Security Council to debate lifting Libya sanctions
The British government has introduced a proposal before the U.N. Security Council to lift economic sanctions on Libya’s main oil companies and to permit Libyan banks and financial institutions to use frozen assets to restart the country’s oil industry and banking sector, to fund humanitarian programs, and to pay for fuel and electricity. A confidential ...
The British government has introduced a proposal before the U.N. Security Council to lift economic sanctions on Libya’s main oil companies and to permit Libyan banks and financial institutions to use frozen assets to restart the country’s oil industry and banking sector, to fund humanitarian programs, and to pay for fuel and electricity.
A confidential British draft resolution, which is backed by the United States and the council’s other European powers, would end an asset freeze and other financial sanctions imposed on the Libyan National Oil Corporation and Zueitina Oil Company when they were under the control of Muammar al-Qaddafi. It would permit the Central Bank of Libya, the Libyan Foreign Bank, the Libyan Investment Authority, and the Libya Africa Investment Portfolio to release billions of dollars in funds, subject to U.N. approval.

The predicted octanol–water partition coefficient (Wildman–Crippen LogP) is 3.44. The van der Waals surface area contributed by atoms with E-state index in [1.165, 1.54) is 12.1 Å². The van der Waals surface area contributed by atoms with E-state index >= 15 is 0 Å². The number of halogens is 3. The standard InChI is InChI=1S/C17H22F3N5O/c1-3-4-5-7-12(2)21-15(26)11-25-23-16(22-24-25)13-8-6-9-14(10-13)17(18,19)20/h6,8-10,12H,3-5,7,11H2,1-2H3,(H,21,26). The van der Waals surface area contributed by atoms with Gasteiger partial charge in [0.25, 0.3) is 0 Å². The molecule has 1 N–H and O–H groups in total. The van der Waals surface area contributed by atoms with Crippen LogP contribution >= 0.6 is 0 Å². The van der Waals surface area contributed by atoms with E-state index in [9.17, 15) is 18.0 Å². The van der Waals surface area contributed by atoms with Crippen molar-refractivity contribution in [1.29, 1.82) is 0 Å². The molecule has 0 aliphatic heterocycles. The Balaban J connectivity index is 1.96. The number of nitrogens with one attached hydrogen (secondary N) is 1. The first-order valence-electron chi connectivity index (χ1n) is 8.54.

The draft would also establish a new U.N. mission in Libya to help a post-Qaddafi government restore law and order in the country, reboot its economy, aid Libya’s new leaders in forming an interim government, draft a new constitution, and prepare for free and fair elections at some unspecified date. The mission, which would include hundreds of personnel, would be protected by a combination of Libyan security forces and private contractors, according to diplomats.
The draft would place the Security Council squarely behind a new transitional government, saying the U.N. security body “looks forward to the establishment of an interim government of Libya.” But it would also put Libya’s National Transitional Council on notice that it needs to ensure the protection of Libyan human rights, reconcile with supporters of the regime, restore government services, and allocate Libya’s billions of dollars in oil wealth in a transparent and accountable manner.
The British initiative, which is still subject to negotiations in the 15-nation council, would also modify a Security Council arms embargo, allowing for the import of arms, training, and financial assistance “intended solely for security or disarmament assistance to the Libyan authorities.” It would also allow the supply of “small arms, light weapons and related material for the purpose of protecting United Nations, humanitarian and diplomatic personnel,” subject to approval by the U.N. Security Council.
The draft puts off any decision on NATO’s military role, saying that the council will keep the coalition military role, including its enforcement of a no-fly zone, “under continuous review and underlines its readiness, as appropriate and when circumstances permit, to lift those measures.”
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